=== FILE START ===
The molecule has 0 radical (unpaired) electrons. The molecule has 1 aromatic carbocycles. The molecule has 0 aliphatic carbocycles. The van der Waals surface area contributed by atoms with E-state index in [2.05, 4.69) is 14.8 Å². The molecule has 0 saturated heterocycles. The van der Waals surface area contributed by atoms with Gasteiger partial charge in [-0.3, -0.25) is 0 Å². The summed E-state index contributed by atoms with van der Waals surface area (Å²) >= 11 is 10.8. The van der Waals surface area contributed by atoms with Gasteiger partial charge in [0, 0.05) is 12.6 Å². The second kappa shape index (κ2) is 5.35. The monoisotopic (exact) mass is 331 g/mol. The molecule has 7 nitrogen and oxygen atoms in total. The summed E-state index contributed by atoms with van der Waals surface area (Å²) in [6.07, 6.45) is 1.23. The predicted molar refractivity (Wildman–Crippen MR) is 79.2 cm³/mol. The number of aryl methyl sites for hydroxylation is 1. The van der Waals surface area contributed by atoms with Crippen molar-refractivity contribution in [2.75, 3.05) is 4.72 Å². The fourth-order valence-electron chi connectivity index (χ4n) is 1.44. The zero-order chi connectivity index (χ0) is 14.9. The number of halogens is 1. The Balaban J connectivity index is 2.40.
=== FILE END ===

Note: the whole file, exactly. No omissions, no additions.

The molecule has 0 radical (unpaired) electrons. The molecule has 1 aromatic carbocycles. The molecule has 0 aliphatic carbocycles. The van der Waals surface area contributed by atoms with E-state index in [2.05, 4.69) is 14.8 Å². The molecule has 0 saturated heterocycles. The van der Waals surface area contributed by atoms with Gasteiger partial charge in [-0.3, -0.25) is 0 Å². The summed E-state index contributed by atoms with van der Waals surface area (Å²) >= 11 is 10.8. The van der Waals surface area contributed by atoms with Gasteiger partial charge in [0, 0.05) is 12.6 Å². The second kappa shape index (κ2) is 5.35. The monoisotopic (exact) mass is 331 g/mol. The molecule has 7 nitrogen and oxygen atoms in total. The summed E-state index contributed by atoms with van der Waals surface area (Å²) in [6.07, 6.45) is 1.23. The predicted molar refractivity (Wildman–Crippen MR) is 79.2 cm³/mol. The number of aryl methyl sites for hydroxylation is 1. The van der Waals surface area contributed by atoms with Crippen molar-refractivity contribution in [2.75, 3.05) is 4.72 Å². The fourth-order valence-electron chi connectivity index (χ4n) is 1.44. The zero-order chi connectivity index (χ0) is 14.9. The number of halogens is 1. The Balaban J connectivity index is 2.40.